Referring now to FIG. 6, shown is one embodiment, among others, of a call flow diagram illustrating the operation of the system, as shown in FIG. 5. First a call is made by the calling party to the web integrated IVR 510 system. The call request may be received at the PSTN 501, and the PSTN 501 will query the application server 502 for handling instructions. The application server 502 will check the telephone service customer database to find the handling instructions, and determine to which services the called party subscribes. These services can include an internet accessibility search to determine whether the calling party has an accessible internet connection.

Once it has been determined that that the calling party has an internet connection, the third step is to route the call to the web integrated IVR 510 along with the network address of the calling party. The application server 502 can do this by instructing the PSTN 501 to connect the calling party call request to the web integrated IVR 510 and use a signaling network within the PSTN 501 to pass the calling party information to the web integrated IVR 510.

During the next step in the call flow diagram, the web integrated IVR 510 sends the calling party a pre-recorded message indicating that a WUI format menu is available and elicits a response from the calling party. The pre-recorded message can be a standard IVR message which asks the user whether the WUI format is preferred. The user may respond by pressing a number indicating the user's preference. However, in alternative embodiments, the web integrated IVR 510 may be equipped with speech recognition software that can understand the user's spoken preference.

Provided that the calling party indicates a preference for the WUI format, the web integrated IVR 510 passes the calling party information to a web server 511. The web server 511 generally contains logic enabling the web server 511 to send web pages to a plurality of network users.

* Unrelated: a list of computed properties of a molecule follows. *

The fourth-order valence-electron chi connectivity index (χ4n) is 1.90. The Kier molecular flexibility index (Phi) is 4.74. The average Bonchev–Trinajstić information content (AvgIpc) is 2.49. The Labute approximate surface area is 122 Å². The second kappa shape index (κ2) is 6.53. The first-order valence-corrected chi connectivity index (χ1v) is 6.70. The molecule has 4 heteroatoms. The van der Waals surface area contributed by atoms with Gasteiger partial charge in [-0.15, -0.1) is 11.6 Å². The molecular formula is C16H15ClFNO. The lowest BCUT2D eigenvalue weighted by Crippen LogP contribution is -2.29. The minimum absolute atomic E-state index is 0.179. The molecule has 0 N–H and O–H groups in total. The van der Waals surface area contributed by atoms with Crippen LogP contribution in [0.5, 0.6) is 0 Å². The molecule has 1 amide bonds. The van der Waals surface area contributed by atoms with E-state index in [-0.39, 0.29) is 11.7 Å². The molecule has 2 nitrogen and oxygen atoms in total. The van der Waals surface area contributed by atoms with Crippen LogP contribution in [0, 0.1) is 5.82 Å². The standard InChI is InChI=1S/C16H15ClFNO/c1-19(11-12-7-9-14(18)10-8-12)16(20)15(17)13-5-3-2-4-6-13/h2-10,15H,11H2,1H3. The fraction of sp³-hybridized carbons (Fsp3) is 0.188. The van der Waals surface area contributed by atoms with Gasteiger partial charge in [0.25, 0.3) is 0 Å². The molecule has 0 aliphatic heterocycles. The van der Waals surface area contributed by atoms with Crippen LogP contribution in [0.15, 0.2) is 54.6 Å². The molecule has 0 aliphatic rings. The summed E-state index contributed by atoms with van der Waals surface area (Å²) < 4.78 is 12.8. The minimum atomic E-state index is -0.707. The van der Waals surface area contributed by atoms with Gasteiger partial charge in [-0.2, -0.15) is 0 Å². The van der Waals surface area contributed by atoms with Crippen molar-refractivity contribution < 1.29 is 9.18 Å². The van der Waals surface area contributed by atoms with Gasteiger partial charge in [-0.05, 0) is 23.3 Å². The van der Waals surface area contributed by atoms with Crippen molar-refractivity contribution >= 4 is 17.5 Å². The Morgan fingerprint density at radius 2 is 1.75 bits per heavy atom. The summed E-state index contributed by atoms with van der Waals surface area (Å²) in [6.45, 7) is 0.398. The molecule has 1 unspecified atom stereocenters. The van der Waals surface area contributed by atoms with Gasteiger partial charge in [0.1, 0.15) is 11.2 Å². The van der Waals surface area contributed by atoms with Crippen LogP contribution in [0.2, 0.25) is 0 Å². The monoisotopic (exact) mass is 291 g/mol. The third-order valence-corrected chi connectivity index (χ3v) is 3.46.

The web server 511 in the next step initiates a session with the calling party by sending a WUI format menu to the calling party computer 507 and interacting with the calling party. The session can be established by pushing a whole web page or merely a URL. The pushing may be facilitated by a push application residing on the calling party computer 507, however, it can also be facilitated by a chat client residing on the calling party computer 507.

After interacting with the calling party, the web server 511 sends the information collected from the calling party during the session to the web integrated IVR 510. As one skilled in the art will recognize this step can occur during the web server interaction with the calling party. Moreover, the web server 511 may receive instructions from the web integrated IVR 510 to determine which web pages are sent to the calling party computer 507.

In the eighth step, the web integrated IVR 510 can update the calling party's profile on the application server 502 according to the calling party's instructions. In addition the web integrated IVR 510 can end the call or route the call to the desired called party or service representative 512 based on the calling party's instructions. Moreover, as one skilled in the art will recognize, either or both of these functions can be performed at the end of the calling party's interaction with the web integrated IVR 510.